National Council of Welfare

Conseil national du bien-être social

FOR IMMEDIATE RELEASE

NO SUCH THING AS A "TYPICAL" WELFARE CASE,
SAYS NATIONAL COUNCIL OF WELFARE REPORT

             There is no such thing as a "typical" welfare case, the
National Council of Welfare says in a landmark analysis of welfare
caseloads in the 1990s that was published today. "Stereotypes about welfare are certain to be inappropriate,"
the group says in a report entitled Profiles of Welfare: Myths and
Realities. "The welfare rolls are made up of older people as well
as younger people, people with disabilities as well as people who
are able-bodied, and people who are well educated as well as people
who are poorly educated. Every chapter of this report is testimony
to the varied backgrounds and circumstances of people on welfare." The report contains a gold mine of new statistical information
about welfare in Canada. The information comes from a database of
welfare statistics made available to the Council by Human Resources
Development Canada with the approval of welfare officials from all
ten provincial governments. Much of the information in the report
has never appeared in print before. "Every person who reads this report will learn something new,"
the Council says. "And every person will be reminded that popular
notions about welfare and welfare recipients are sometimes quite
far removed from the truth." Among other things, the report shows close to 1.1 million
children on the welfare rolls as of March 1997 and a surprisingly
large number of long-term welfare cases.

                                     -2-

             Given all the publicity about child poverty in recent months,
it should come as no surprise that more than one million of the
people on welfare as of March 1997 were children under the age of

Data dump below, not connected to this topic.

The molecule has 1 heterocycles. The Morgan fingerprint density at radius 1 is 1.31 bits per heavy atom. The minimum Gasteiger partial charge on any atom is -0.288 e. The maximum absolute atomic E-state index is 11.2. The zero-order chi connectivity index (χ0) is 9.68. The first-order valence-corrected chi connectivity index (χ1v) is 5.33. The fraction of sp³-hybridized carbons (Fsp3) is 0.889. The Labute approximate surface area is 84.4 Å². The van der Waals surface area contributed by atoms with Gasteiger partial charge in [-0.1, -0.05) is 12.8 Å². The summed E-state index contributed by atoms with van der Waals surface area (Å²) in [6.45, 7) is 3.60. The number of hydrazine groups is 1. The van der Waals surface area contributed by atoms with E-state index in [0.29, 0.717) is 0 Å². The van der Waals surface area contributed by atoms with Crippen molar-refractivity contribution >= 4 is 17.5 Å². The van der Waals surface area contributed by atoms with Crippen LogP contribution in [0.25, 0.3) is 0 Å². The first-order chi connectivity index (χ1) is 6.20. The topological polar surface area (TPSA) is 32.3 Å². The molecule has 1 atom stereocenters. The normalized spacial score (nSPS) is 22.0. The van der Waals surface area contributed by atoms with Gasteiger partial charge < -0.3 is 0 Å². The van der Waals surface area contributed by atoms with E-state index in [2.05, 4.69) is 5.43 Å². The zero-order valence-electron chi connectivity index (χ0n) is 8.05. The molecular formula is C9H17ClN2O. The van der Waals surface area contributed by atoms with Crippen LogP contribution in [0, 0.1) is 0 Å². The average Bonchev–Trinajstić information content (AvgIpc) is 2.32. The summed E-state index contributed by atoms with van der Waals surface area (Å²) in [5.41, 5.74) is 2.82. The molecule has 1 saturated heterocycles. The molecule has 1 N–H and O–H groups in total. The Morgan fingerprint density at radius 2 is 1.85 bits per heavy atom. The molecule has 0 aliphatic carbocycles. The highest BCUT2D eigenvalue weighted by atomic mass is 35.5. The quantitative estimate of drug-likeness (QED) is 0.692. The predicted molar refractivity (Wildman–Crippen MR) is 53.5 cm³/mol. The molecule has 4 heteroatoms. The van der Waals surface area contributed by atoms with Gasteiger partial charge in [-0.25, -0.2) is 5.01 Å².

18. They were on welfare for one simple reason: their parents or
guardians were on welfare. "Some readers may find this point too obvious to mention, but
it is not always obvious in the development of welfare policies in
all provinces," the report says. "Ontario, for example, did not
exempt families with children when it arbitrarily slashed its
welfare rates in October 1995. Other provinces talk of improving
government benefits for children to `take children off welfare'
without acknowledging that it is impossible to do so without taking
their parents off welfare at the same time." Perhaps the most disturbing data in the database was
information about the length of current "spells" on welfare.
As of March 1997, 54 percent of the welfare cases had been on
welfare continuously for 25 months or more. "Given the low levels of income provided by welfare, it
seems unlikely that people would consciously choose to live on
welfare year after year," the report says. "It is sad to think
that governments have been unable to come up with better ways of
managing the economy and creating more job opportunities for the
people who are willing and able to take advantage of them." The Council hopes that the report will help dispel many of the
myths about welfare and people on welfare. It also hopes that the
new data will prod social policy analysts both inside and outside
government to step up their own research and develop new policy
options. "Among the most urgent options are dealing with the problem
of long-term dependency on welfare, finding more and better jobs
for people, improving financial support for single parents, and
promoting government income supports for people with severe
disabilities that are more appropriate than welfare."


  
                                     -3- 
             Finally, the report says that better welfare policies are
in the interest of all Canadians, because everyone is at risk of
falling on welfare at some point in their lives. "The numbers speak for themselves: the estimated 1,494,800
welfare cases as of March 1997 represented an estimated 2,774,900
individual children, women and men or nearly ten percent of
Canada's population." "Losing a job, losing a spouse, and losing good health are
some of the reasons that people go on welfare. The biggest myth of
all would be to assume that most of us are immune to any of these
personal tragedies or the many other misfortunes that can lead to
reliance on welfare." The National Council of Welfare is a citizens' advisory body
to the Minister of Human Resources Development. ---------------------------------------- For further information, contact: National Council of Welfare 1010 Somerset Street West, 2nd Floor Ottawa K1A 0J9 (613) 957-2961


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